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Clinton Uses State Links to Raise $27 Million

Fundraising alliances with 33 states netted the candidate $26.9 million before the first vote was even cast.

Democratic presidential candidate Hillary Clinton looks on during a campaign event on Feb. 2, 2016, in Hampton, New Hampshire.

Photographer: Justin Sullivan/Getty Images

The primary season may be just under way, but Hillary Clinton has already been raising money for months like she's the nominee.

Clinton's move last year to lock in fundraising alliances with 33 state Democratic parties has already added $26.9 million to the mountain of hard money she has raised so far, a Bloomberg analysis of Federal Election Commission filings shows. Bernie Sanders, her competitor for the nomination, has inked one such deal, netting a total of $1,000.

The agreements, thanks to a 2014 U.S. Supreme Court decision, make it possible for major donors to give hundreds of thousands of dollars in hard money to a candidacy, amounts far greater than the $2,700 limit on contributions directly to a campaign.

At least 24 donors have given $300,000 or more to the fundraising vehicle, known as the Hillary Victory Fund, including Haim and Cheryl Saban, George Soros and Daniel Abraham, longtime donors to both Bill and Hillary Clinton's political campaigns and the Clinton Foundation. The only other way to make such large contributions is through outside groups, such as super-PACs, which can take unlimited donations but can't coordinate with the candidate.

Under the agreements, the first $2,700 of a contribution goes straight to Clinton's campaign, the next $33,400 to the Democratic National Committee, and the remainder is split evenly across the 33 often cash-strapped state committees. Unlike super-PAC donations, the money can be spent to directly support her campaign on anything from get-out-the-vote efforts to TV ads. 

Clinton and her campaign raise the money, spend some of it to raise more, and decide when to distribute the remainder. The only other way to make such large contributions is through outside groups, such as super-PACs, which can take unlimited donations but can't directly coordinate with the candidate.

"This is money the candidate controls," said Sheila Krumholz, executive director of the Center for Responsive Politics, a group that tracks campaign finance. "This is money used to inspire support in the states."

Josh Schwerin, a spokesman for Clinton's campaign, said Clinton has "always made it a priority to strengthen the party." Clinton "believes in the importance of electing Democrats up and down the ballot to affect progressive change, that's why she has made it a priority during this campaign and throughout her career."

Having well-funded party committees around the country can be critical to electoral success. Martin P. Wattenberg, a University of California, Irvine, professor of political science who studies the role parties play in elections and governance, points to the work Howard Dean, the former Vermont governor and presidential candidate. After the 2004 elections, Dean, as head of the DNC, rebuilt the Democratic Party's infrastructure at the state level as a means of activating its base. That played a key role in getting Barack Obama elected in 2008, Wattenberg said.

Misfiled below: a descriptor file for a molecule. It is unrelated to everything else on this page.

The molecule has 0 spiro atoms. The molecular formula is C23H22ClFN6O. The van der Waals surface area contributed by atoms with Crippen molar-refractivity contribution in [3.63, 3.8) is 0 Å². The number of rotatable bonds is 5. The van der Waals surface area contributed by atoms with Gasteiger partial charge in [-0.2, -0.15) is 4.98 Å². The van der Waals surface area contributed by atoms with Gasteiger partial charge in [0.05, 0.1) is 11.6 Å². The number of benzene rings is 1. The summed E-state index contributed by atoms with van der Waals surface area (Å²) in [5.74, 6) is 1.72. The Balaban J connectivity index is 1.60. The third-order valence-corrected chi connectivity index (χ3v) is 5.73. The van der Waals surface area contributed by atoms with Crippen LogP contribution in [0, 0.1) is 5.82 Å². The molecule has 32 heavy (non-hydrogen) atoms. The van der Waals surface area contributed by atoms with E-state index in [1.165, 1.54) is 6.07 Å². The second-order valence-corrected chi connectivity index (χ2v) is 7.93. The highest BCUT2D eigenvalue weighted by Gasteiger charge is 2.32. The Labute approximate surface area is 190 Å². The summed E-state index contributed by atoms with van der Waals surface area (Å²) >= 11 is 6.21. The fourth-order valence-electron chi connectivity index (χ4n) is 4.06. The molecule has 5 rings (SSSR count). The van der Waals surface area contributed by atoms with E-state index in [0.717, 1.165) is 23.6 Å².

"Her priority has to be raising money for the presidential campaign," Wattenberg said. "If you're saying she's raising money for the party, I'm somewhat skeptical."

The Hillary Victory Fund has given $2.9 million to the 33 state committees, according to their filings with the FEC, including $124,000 to New Hampshire, home of the first in the nation primary. 

Joint fundraising committees are nothing new: both Mitt Romney and Obama made use of them in 2012. But the size and timing of the donations for Clinton are. They were made possible by the 2014 Supreme Court decision, McCutcheon v. Federal Election Commission, which struck down a provision that limited the aggregate amount one individual could give during an election cycle.

The move to set up the Hillary Victory Fund so early—it was started in September—could prove to be an advantage for the Democrats over their Republican counterparts. Individuals can give the maximum donation every year. That means the Sabans, Soros and others, whose donations came in 2015, can repeat their contributions this year. Meanwhile, no one in the crowded field of Republican candidates has set up a similar fund. And should Clinton lose the nomination, the Victory Fund money could still be used to help elect Sanders.

"There's more confidence on the part of Clinton that this money will be used to benefit her," said Krumholz. "It's a much wider field on the part of the Republicans."

Sanders narrowly lost the Iowa caucuses to Clinton this week, capturing 21 delegates to her 23. In New Hampshire, whose primary will be held Feb. 9, Sanders has consistently led in the polls, and is currently up by more than 18 points in the RealClear Politics average of voter surveys. His campaign has paid $180,800 to the state party, of which $100,000 went for access to its voter file.

In a campaign already awash in big money, Sanders' campaign has relied on donors giving $200 or less. Almost 77 percent of the nearly $40 million he has raised have come from small donors.

Clinton supporters, by contrast, have written seven figure checks to Priorities USA Action, the super-PAC supporting her. The Sabans and Abraham each have given at least $1 million to the group, and Soros contributed $6 million.